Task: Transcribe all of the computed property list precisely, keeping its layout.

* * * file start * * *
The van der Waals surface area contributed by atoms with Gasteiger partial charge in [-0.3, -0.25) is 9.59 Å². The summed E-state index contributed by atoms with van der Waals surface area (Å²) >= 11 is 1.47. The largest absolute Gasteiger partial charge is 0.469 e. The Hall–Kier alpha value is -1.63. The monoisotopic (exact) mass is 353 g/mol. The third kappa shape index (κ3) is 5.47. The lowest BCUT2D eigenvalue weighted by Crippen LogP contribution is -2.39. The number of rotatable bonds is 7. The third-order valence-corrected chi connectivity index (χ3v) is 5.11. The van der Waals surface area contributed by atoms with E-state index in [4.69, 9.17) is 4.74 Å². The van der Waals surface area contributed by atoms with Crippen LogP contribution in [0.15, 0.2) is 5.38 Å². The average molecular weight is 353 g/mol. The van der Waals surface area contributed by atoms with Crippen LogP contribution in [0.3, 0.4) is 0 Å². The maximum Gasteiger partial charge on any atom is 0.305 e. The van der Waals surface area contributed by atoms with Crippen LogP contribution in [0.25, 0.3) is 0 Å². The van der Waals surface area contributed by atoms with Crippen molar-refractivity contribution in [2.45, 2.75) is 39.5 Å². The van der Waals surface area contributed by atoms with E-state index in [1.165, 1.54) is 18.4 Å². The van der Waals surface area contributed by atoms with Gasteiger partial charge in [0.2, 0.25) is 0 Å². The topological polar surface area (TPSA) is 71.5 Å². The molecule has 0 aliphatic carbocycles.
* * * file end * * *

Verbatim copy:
The van der Waals surface area contributed by atoms with Gasteiger partial charge in [-0.3, -0.25) is 9.59 Å². The summed E-state index contributed by atoms with van der Waals surface area (Å²) >= 11 is 1.47. The largest absolute Gasteiger partial charge is 0.469 e. The Hall–Kier alpha value is -1.63. The monoisotopic (exact) mass is 353 g/mol. The third kappa shape index (κ3) is 5.47. The lowest BCUT2D eigenvalue weighted by Crippen LogP contribution is -2.39. The number of rotatable bonds is 7. The third-order valence-corrected chi connectivity index (χ3v) is 5.11. The van der Waals surface area contributed by atoms with E-state index in [4.69, 9.17) is 4.74 Å². The van der Waals surface area contributed by atoms with Crippen LogP contribution in [0.15, 0.2) is 5.38 Å². The average molecular weight is 353 g/mol. The van der Waals surface area contributed by atoms with Crippen LogP contribution in [0.3, 0.4) is 0 Å². The maximum Gasteiger partial charge on any atom is 0.305 e. The van der Waals surface area contributed by atoms with Crippen LogP contribution in [0.25, 0.3) is 0 Å². The van der Waals surface area contributed by atoms with Crippen molar-refractivity contribution in [2.45, 2.75) is 39.5 Å². The van der Waals surface area contributed by atoms with E-state index in [1.165, 1.54) is 18.4 Å². The van der Waals surface area contributed by atoms with Gasteiger partial charge in [0.2, 0.25) is 0 Å². The topological polar surface area (TPSA) is 71.5 Å². The molecule has 0 aliphatic carbocycles.